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Something important is missing in the ACC/AHA cholesterol treatment guidelines.

McKenney, James M.
J Am Pharm Assoc (2003); 55(3): 324-9, 2015 May-Jun.
Artigo em Inglês | MEDLINE | Maio 2015 | ID: mdl-26003162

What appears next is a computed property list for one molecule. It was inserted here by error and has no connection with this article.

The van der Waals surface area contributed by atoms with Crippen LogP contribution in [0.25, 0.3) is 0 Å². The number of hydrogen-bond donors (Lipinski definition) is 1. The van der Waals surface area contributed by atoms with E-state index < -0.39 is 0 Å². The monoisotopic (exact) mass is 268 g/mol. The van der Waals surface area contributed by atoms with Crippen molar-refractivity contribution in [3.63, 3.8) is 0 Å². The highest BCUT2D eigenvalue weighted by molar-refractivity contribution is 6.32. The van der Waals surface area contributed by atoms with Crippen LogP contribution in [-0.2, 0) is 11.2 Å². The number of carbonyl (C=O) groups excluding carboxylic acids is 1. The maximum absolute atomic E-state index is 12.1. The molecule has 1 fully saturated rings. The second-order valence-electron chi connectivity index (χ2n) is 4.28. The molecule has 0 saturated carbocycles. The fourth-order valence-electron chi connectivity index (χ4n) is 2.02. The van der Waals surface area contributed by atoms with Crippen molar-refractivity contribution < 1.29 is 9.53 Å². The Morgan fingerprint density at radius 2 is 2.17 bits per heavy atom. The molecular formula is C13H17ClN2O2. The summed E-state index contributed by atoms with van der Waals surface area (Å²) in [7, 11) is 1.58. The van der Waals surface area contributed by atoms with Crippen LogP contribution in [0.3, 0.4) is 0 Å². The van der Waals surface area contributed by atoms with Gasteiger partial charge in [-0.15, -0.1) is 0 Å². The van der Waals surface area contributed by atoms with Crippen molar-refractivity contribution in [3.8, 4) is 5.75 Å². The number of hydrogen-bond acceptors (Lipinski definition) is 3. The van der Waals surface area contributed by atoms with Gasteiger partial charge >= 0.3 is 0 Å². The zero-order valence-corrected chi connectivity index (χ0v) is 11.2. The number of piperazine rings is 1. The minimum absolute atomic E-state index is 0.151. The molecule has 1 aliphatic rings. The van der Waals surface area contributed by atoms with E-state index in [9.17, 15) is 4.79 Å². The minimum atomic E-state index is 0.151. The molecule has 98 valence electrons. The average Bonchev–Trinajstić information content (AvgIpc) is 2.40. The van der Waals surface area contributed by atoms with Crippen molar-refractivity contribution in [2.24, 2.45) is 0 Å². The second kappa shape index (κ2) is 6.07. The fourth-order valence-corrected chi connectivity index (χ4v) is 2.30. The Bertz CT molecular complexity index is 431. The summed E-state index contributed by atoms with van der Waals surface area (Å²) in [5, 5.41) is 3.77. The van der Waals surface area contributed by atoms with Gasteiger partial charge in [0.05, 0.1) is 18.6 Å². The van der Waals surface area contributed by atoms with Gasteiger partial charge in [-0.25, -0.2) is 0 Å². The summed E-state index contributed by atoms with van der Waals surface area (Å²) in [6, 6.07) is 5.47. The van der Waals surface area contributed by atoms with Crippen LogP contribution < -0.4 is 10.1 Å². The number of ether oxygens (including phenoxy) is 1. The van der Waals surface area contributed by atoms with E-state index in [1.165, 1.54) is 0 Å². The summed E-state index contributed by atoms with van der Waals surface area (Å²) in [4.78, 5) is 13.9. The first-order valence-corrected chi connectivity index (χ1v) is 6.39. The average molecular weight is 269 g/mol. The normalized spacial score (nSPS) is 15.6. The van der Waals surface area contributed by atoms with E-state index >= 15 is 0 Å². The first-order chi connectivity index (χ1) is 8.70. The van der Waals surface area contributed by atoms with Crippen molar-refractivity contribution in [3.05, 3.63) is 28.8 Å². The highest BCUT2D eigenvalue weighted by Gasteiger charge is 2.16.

Resumo: OBJECTIVE: To discuss factors surrounding development of the 2013 American College of Cardiology/American Heart Association (ACC/AHA) cholesterol guidelines and reasons they have not yet been adopted by clinicians. SUMMARY: The new ACC/AHA cholesterol guidelines were released in November 2013. The guidelines are based on randomized controlled trial evidence and, if fully implemented, are likely to result in a reduction of atherosclerotic cardiovascular disease (ASCVD) in Americans. Despite this, the guidelines have not been adopted by clinicians. This is because the guidelines are missing something very important-guidance for the clinician and the public. Guidelines are supposed to give guidance to clinicians on how to manage the various clinical presentations encountered in daily practice and to help them translate science into practice. Guidelines are also supposed to help the public define dyslipidemias in a way they can understand and thus seek treatment and actively follow the progress of their treatment. CONCLUSION: The National Lipid Association (NLA) stepped in to help fill the void in the ACC/AHA cholesterol guidelines and offered recommendations for treating individual patients who have increased risk of ASCVD. The NLA recommendations give clinicians the expert guidance and LDL-C goal rudder they need to successfully manage their patient's cholesterol.